Thursday, January 17, 2013

Anza-Borrego Desert State Park - The Calcite Mine, CA

Borrego Springs is a really cool, little town nestled in this desert valley surrounded by mountains.  There are no franchises in town - no Walmart, no MacDonalds: all restaurants and stores are independent - a refreshing change which reminds us of southern Utah.  It seems many people have retired here and several RVers winter here.  At the northeast edge of town are hundreds of acres of citrus trees bearing grapefruits, oranges and lemons.  We purchase a bag of grapefruits for $3!!! for 14 huge Ruby Reds direct from the orchard.  We pay a buck a piece for these at home.  For another $3, we buy a large bag of tangelos - a cross between an orange and a tangerine.  The fruit is very sweet and juicy and picked just the day before!  Yum!

Between Borrego Springs and Salton City to the east is an old calcite mine which was activated after the bombing of Pearl Harbour as the government wanted the calcite crystals for the manufacture by Polaroid of optical ringsights for weaponry.  The road to the mine is a very technical, 4x4 road from the area where we park (.7 mile in from the highway) with its rock base frighteningly narrow, steep and uneven but still scarred with black rubber from the high-clearance vehicles that dare to make this trek.  The road is difficult for us to walk, let alone drive, and I can't imagine being a passenger.

At the Calcite Mine, Salton Sea in the background
At the mine site, we are standing close to the peaks of the Santa Rosa mountains (highest peak is around 3,500 feet, we are probably around 1,500 feet here) with views of the Salton Sea to the east, the valley to the west and mountains all around us.  We can see the Algodones or Imperial Sand Dunes (with binoculars) some 60 miles southeast.  Mexico (the Baja region) is about 50 miles south, San Diego about 60 miles southwest.  All "as the crow flies" miles.  The air is fairly clear and there is not a cloud in the sky.  Today is the first day it is warm enough to hike in t-shirts.

We can see where the calcite was mined from notched cuts that were made in the rock ridges, wide enough for a person to sling a sledgehammer; some only 10 feet high, others up to 100 feet high; most seem to be about 20 feet deep.  The veins of calcite are still visible in the rock cuts, and the ground all around the site sparkles with the crystal shards.  None of the buildings or equipment from the mining operations remain.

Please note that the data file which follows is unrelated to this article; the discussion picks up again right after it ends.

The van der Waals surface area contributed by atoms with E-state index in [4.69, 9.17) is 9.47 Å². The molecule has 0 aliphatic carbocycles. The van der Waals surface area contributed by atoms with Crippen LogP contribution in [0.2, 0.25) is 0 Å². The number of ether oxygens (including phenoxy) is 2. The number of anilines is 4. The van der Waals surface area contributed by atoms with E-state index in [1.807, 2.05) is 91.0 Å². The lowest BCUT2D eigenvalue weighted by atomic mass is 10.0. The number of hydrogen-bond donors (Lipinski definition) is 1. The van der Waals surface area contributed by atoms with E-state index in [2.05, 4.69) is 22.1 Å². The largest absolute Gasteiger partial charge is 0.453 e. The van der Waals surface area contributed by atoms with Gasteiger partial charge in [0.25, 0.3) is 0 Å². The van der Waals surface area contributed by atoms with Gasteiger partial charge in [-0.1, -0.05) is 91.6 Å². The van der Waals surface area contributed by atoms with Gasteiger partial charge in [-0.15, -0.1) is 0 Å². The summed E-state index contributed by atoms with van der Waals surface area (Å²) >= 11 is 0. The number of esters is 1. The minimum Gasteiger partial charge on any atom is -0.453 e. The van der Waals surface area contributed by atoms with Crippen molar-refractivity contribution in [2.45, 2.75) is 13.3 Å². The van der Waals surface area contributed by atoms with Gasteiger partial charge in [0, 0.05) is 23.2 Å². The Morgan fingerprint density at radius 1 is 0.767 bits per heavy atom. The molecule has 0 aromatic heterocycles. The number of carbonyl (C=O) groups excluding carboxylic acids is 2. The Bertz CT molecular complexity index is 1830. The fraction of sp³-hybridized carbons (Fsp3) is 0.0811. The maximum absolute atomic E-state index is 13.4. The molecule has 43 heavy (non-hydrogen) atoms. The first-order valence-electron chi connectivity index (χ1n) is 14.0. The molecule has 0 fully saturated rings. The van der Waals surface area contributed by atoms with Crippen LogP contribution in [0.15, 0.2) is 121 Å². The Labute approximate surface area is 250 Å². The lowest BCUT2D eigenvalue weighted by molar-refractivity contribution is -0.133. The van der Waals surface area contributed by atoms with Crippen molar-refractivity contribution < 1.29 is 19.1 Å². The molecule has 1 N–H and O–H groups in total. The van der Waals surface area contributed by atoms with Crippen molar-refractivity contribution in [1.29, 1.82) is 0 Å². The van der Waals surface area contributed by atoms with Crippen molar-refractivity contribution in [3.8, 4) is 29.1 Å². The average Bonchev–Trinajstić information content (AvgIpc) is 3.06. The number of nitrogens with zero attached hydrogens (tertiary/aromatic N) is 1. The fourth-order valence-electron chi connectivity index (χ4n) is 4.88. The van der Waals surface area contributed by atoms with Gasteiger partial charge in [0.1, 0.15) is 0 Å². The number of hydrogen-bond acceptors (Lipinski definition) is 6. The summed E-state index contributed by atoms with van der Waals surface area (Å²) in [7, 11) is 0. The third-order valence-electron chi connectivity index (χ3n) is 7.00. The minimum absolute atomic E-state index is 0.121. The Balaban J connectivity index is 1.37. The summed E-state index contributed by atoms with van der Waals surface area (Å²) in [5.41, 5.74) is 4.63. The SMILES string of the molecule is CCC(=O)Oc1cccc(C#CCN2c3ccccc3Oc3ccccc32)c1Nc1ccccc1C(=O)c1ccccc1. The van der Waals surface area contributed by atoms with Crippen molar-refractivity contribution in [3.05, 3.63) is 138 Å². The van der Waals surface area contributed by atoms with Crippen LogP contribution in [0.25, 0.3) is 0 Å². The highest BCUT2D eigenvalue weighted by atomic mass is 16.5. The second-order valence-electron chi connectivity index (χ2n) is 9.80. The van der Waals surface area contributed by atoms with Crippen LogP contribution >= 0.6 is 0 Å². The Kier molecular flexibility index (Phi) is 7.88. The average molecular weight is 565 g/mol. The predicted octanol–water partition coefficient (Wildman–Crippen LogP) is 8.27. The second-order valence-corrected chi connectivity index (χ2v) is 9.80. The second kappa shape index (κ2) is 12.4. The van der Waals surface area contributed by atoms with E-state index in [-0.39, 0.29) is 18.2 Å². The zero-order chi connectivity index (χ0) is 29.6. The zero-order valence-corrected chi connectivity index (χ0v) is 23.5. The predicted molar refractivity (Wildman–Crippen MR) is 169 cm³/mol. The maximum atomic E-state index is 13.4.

Yeah, I'm not climbing up that!
On our way back down the mining road (we climbed up a heart-pumping, steep incline to get here), we cross a dry creek bed which our guide book tells us becomes a slot canyon both up and down canyon and meets the main wash which will lead us back to where we are parked.  We decide to go up the canyon, which does quickly narrow into a slot.  But these canyon walls are a grey mix of clay and sand with small boulders cemented into it, called conglomerate.  The rocks and canyon walls are not very interesting, unlike those in Utah.  We have to scramble up a few boulder jams, one as high as 6 feet, and the accomplishment of the challenge is a bit of a rush.  But, when we reach the 12-foot high waterfall, we are done and return the way we came, then head down-canyon from the mining road.  Going this way, no challenges higher than a few feet interrupt our descent through the sandy wash.  Using our GPS, we find the road that will take us up and out of the canyon to the mine road, and we (almost surprisingly) emerge at the top 50 feet away from our truck.  Part luck, part skill.

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